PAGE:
Emerge van A shortened version of emergency, the Emerge van carries doctors and medical machines to be used only if the "emerge" the birth proceeds abnormally.
I will greatly multiply thy sorrow God's punishment of Eve in Genesis 3:16. The verse concludes with Eve's loss of autonomy: and thy desire shall be to thy husband, and he shall rule over thee."
Agent Orange a defoliant employed by the U.S. Army during the Vietnam War to strip the jungle of hiding places for Communist insurgents. Returning soldiers discovered that exposure to the chemical seemingly increased the likelihood of birth defects in their children.
Gyn Ed education in womanhood, from the Greek gyne, meaning woman.
Birthing Stool a primitive seat with a hole in the center. By centering a laboring woman upright on the stool, an ancient midwife utilized gravity to guide the infant out of the birth canal.
From each . . . according to her ability; to each according to his needs a sexist restatement of a quotation of 1875 from the writings of Karl Marx, father of Communism.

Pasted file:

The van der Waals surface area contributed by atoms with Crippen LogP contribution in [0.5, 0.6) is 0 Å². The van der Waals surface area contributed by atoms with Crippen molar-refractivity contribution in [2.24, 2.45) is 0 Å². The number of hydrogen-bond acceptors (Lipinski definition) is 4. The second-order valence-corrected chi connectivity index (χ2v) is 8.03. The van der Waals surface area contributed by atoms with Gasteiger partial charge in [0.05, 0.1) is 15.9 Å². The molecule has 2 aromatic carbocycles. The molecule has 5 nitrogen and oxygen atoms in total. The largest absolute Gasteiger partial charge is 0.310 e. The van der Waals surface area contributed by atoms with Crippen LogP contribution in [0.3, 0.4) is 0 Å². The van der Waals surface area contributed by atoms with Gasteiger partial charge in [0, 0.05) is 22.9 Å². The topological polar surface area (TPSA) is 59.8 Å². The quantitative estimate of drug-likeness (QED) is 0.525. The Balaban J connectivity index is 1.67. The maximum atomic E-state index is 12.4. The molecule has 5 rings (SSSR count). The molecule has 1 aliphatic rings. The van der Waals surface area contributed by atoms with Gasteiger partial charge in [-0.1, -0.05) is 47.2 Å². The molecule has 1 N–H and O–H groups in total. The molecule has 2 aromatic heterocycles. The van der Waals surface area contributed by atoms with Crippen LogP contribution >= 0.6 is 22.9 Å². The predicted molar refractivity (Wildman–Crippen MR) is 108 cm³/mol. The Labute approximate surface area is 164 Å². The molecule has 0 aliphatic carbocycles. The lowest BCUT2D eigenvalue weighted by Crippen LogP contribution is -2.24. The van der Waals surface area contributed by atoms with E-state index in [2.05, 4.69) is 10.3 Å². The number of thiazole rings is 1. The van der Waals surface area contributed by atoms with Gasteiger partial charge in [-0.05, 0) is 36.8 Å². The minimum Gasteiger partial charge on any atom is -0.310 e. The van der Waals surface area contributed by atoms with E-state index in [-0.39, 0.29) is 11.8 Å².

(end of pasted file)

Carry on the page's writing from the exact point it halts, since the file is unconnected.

Unwoman any female remanded to the Colonies to serve in clean-up crews removing toxic wastes.
TAKE BACK THE NIGHT a feminist slogan of the 1980s indicating dismay and revolt at the increase in violence against women, which lessened their freedoms by making them fear the dark.
a circle . . . the stem of a cross the traditional scientific symbol for woman. The male counterpart is a circle sprouting an arrow. The two symbols derive from the hand-mirror of Venus and the shield and spear of Zeus. Ironically, the male symbol reflects militaristic strength as opposed to the shallow vanity implied by the female symbol.
Aged Primipara an elderly first-time mother, as opposed to multipara, the medical term for a woman who has borne several children.
matrix the living tissue in which an embryo grows. The word matrix derives from mater, the Latin word for mother.
crowning the protrusion from the birth canal of the top of the baby's head.
smeared with yoghurt that is, smeared with vernix caseosa, from the Latin for cheesy varnish, the oily protective tissue that coats a newborn.
Computalk an extension of Compuchek, representative of Gilead's multiple internal forms of electronic communications.
black patch an advertising ploy for the Hathaway Shirt Company, whose rakish male model often sports a patch over one eye.